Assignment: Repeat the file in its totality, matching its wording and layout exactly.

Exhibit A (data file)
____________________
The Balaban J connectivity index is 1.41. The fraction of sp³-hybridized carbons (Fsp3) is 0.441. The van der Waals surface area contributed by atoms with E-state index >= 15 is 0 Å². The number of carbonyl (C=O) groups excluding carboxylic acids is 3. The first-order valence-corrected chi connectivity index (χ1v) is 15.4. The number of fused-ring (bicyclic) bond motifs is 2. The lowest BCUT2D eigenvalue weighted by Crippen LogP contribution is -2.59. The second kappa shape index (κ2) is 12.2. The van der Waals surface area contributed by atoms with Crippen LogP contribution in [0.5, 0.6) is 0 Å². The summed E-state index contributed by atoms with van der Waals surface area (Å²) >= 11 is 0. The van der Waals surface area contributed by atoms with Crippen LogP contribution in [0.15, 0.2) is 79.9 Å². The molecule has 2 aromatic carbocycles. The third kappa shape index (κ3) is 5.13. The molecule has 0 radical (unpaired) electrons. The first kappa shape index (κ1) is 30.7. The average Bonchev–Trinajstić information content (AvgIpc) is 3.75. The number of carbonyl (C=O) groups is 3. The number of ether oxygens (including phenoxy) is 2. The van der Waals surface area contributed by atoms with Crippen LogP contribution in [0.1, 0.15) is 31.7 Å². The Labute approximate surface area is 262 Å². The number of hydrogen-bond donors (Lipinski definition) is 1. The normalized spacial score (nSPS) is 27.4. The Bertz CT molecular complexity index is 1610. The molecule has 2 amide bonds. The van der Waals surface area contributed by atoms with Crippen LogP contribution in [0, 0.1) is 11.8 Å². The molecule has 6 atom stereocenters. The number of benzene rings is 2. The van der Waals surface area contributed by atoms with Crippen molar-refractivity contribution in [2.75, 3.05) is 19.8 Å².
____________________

The Balaban J connectivity index is 1.41. The fraction of sp³-hybridized carbons (Fsp3) is 0.441. The van der Waals surface area contributed by atoms with E-state index >= 15 is 0 Å². The number of carbonyl (C=O) groups excluding carboxylic acids is 3. The first-order valence-corrected chi connectivity index (χ1v) is 15.4. The number of fused-ring (bicyclic) bond motifs is 2. The lowest BCUT2D eigenvalue weighted by Crippen LogP contribution is -2.59. The second kappa shape index (κ2) is 12.2. The van der Waals surface area contributed by atoms with Crippen LogP contribution in [0.5, 0.6) is 0 Å². The summed E-state index contributed by atoms with van der Waals surface area (Å²) >= 11 is 0. The van der Waals surface area contributed by atoms with Crippen LogP contribution in [0.15, 0.2) is 79.9 Å². The molecule has 2 aromatic carbocycles. The third kappa shape index (κ3) is 5.13. The molecule has 0 radical (unpaired) electrons. The first kappa shape index (κ1) is 30.7. The average Bonchev–Trinajstić information content (AvgIpc) is 3.75. The number of carbonyl (C=O) groups is 3. The number of ether oxygens (including phenoxy) is 2. The van der Waals surface area contributed by atoms with Crippen LogP contribution in [0.1, 0.15) is 31.7 Å². The Labute approximate surface area is 262 Å². The number of hydrogen-bond donors (Lipinski definition) is 1. The normalized spacial score (nSPS) is 27.4. The Bertz CT molecular complexity index is 1610. The molecule has 2 amide bonds. The van der Waals surface area contributed by atoms with Crippen LogP contribution in [0, 0.1) is 11.8 Å². The molecule has 6 atom stereocenters. The number of benzene rings is 2. The van der Waals surface area contributed by atoms with Crippen molar-refractivity contribution in [2.75, 3.05) is 19.8 Å².